McLaren would not be the top constructors but Dennis was still eager to have a drivers’ champion in 2007 and was seemingly adamant it would be Hamilton, who had led in the standings throughout the summer. At the penultimate race of the season in China, with Hamilton 12 points ahead of his team-mate and 17 clear of Raikkonen, Dennis even admitted that McLaren were “racing against Alonso”. The plan didn’t work – Hamilton found his car dribbling into the gravel at the pit-lane entry for his first retirement of the year, while Alonso finished second behind Raikkonen.
The Ferrari driver would go on to take victory at Interlagos and a first F1 title as Hamilton, needing only to finish fifth, could only manage seventh after a first lap battle with Alonso and gearbox troubles. Alonso, who had earlier asked an FIA steward to inspect his car in the garage to ensure equal treatment at McLaren, was third and like Hamilton, missed out on the championship by a single point.
Alonso was out the door a month later, with McLaren effectively making the sport’s most illustrious driver a free agent after severing their three-year contract. Renault were happy to take their former protégé back.
10 years on…
A lot can happen in a decade in any sport, particularly in the ever-changing circus that is Formula 1. For one, Dennis has left his McLaren dynasty and the sport’s eight-time champions are currently bottom of the constructors’ standings. And that’s not even mentioning the drivers.
Alonso has since moved to Ferrari and returned to McLaren, signing another three-year contract in 2014 as both he and Dennis insisted they had patched up their differences. Alonso joined a team in transition, with a new Honda engine partnership, a year after Hamilton had jumped ship for Mercedes. Right now it is clear to see which driver has made wiser career choices.
Hamilton is a three-time world champion and will take a giant step towards a fourth with a victory in Hungary this weekend, while Alonso, despite widespread recognition he is still driving at his very best, has been waiting 11 years to add to his two titles.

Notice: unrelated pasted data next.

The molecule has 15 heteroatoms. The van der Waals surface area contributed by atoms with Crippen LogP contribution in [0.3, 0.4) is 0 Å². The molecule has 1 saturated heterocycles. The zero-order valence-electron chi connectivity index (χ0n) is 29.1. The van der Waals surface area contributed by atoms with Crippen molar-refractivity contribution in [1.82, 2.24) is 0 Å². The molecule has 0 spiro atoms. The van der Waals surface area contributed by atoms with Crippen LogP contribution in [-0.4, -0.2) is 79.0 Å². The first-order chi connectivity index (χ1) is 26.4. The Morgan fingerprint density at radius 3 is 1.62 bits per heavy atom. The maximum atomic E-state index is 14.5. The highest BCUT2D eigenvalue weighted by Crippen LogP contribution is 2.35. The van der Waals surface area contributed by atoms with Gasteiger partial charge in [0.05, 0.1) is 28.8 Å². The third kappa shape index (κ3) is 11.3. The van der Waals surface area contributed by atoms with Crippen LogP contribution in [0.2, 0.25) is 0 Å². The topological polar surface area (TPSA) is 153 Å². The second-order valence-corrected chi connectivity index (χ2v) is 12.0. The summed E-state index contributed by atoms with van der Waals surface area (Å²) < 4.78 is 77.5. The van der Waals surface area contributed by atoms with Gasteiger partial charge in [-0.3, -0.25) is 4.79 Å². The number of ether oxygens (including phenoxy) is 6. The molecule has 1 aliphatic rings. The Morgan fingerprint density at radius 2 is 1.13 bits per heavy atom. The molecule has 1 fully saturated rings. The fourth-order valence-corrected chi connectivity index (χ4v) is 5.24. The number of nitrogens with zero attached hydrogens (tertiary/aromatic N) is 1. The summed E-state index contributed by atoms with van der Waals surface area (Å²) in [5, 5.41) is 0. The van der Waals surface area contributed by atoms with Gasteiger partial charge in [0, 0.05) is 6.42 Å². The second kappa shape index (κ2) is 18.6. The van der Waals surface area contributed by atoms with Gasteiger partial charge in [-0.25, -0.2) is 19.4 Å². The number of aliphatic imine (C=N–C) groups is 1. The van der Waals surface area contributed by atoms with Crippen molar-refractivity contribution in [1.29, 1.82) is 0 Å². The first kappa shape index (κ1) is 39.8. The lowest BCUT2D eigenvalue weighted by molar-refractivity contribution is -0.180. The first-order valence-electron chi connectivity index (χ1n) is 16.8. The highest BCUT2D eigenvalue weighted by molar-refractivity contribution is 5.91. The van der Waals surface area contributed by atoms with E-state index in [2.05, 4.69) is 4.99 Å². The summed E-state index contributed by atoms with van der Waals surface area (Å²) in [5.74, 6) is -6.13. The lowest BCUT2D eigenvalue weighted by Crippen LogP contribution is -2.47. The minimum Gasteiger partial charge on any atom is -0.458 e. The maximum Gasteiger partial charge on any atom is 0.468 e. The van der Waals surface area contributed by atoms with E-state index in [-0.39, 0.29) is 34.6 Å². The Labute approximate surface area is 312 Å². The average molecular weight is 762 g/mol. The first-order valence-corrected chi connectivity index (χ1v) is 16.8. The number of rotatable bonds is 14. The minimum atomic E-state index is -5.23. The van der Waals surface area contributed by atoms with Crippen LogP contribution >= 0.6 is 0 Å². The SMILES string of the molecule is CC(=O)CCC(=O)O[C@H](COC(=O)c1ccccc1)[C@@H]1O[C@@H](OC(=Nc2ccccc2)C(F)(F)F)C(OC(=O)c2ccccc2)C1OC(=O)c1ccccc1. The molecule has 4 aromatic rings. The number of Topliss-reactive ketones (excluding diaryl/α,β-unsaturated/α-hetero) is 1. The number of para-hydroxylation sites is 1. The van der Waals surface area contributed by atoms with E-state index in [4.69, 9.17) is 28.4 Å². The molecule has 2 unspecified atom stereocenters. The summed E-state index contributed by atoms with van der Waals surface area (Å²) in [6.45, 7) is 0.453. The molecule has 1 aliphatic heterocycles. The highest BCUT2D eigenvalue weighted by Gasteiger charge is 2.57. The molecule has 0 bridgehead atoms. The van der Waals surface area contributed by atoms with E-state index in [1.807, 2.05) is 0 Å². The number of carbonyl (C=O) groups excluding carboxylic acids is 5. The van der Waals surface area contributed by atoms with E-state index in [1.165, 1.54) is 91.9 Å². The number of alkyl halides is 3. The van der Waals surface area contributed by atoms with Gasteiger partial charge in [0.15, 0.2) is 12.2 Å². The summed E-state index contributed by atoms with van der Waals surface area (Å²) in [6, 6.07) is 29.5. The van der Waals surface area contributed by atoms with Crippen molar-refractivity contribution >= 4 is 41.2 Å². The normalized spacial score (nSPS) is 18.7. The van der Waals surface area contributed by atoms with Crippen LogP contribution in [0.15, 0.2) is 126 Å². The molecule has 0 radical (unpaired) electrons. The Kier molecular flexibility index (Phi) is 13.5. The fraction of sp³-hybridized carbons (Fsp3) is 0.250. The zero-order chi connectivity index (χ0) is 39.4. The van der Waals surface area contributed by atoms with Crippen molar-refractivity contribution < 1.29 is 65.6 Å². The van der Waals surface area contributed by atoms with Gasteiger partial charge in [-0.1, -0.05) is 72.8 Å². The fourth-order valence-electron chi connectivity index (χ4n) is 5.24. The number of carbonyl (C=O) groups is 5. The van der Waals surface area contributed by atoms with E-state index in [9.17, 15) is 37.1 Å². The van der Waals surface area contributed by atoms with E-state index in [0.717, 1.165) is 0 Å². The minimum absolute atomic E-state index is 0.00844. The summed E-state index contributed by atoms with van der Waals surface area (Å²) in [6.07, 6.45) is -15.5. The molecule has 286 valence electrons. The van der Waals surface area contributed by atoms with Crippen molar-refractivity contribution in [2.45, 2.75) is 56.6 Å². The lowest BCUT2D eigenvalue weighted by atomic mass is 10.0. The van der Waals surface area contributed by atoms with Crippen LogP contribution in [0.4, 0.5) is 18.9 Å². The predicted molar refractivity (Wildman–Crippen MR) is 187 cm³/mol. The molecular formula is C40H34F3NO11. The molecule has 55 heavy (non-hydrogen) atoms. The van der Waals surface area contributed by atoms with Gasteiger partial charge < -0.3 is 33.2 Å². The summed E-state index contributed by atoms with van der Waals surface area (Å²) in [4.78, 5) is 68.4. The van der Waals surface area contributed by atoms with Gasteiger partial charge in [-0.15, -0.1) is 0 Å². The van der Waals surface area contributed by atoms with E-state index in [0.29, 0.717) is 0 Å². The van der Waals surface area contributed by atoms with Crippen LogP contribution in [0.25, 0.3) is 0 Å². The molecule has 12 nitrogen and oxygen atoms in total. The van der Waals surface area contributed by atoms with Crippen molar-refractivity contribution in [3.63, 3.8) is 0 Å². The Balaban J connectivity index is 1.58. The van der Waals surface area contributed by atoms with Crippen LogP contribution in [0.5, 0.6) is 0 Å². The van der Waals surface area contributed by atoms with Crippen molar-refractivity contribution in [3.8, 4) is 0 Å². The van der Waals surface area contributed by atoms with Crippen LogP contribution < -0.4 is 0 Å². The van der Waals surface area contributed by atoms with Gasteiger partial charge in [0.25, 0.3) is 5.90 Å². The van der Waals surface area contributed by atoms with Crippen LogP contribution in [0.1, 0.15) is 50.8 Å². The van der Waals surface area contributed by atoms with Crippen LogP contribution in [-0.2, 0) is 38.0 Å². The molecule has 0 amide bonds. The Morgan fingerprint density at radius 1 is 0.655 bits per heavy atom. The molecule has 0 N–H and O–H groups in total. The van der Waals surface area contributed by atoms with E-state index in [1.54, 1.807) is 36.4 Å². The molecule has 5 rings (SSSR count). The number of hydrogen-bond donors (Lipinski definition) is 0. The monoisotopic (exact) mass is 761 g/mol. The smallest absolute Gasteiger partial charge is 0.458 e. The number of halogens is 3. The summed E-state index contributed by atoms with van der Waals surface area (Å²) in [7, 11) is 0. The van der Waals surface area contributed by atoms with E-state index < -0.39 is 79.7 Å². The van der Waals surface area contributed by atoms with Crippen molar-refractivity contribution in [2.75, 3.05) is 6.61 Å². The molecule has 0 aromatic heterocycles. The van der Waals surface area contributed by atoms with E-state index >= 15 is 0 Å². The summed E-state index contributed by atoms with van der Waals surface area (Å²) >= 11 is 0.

Another championship is still on his agenda and Alonso, out of contract at the end of the season, says he will not sign an extension with McLaren unless they prove they are capable of winning in 2018. He has been sounding out Mercedes in a bid to partner his former team-mate once again but, as yet, neither the Silver Arrows nor Hamilton have been too welcoming of the links.
Alonso’s decision on his future is due after the summer break and the Hungarian GP, where the most he can really hope for is points while Hamilton looks to extend his title advantage. The closest these two could get to each other may just be in the pits…
What they’ve said since
2009 – “We had a good competition which helped each other to find our limits. I can say that maybe I am missing that competition in a way because, as I said, it was quite fun to really push and find new limits from ourselves.”
2016 – “If I was team-mate of Lewis one day I think it would be very different, because we have learned and we are very different people. We no longer have that … let’s say that stress of winning on the side because I think we respect each other a lot.”
2010 – “I definitely didn’t blame myself for the year that I missed out. My first season in Formula 1, alongside a world champion – a double world champion – and I blew him away. I beat him.”
2016 – “Bring Fernando, bring whoever you really want. I drove against Fernando in my first year and I beat him, so that’s not a worry for me. I’m happy to drive against any of them, but in terms of what’s best for the team, probably not the best idea.”
2017 – “My relationship with Fernando was toxic and it intoxicated the whole team. So yes it was personal.”
2010 – “It was very simple – Alonso didn’t expect Hamilton to be that competitive in his first year. He told me at the beginning that it was my decision to sign a rookie like Hamilton, but that it could cost me the Constructors’ Championship. Fernando was calculating everything, but not that Lewis would challenge him. That affected him massively.”
2015 – “If you go back to that period, you look at the chemistry and we had Lewis, a young guy, understandably perceived by many people as the chosen one but also someone who had immaturity.
“If you go on the ‘who struck the first blow’ route, actually I would say that Lewis had his role to play in starting this process which escalated.”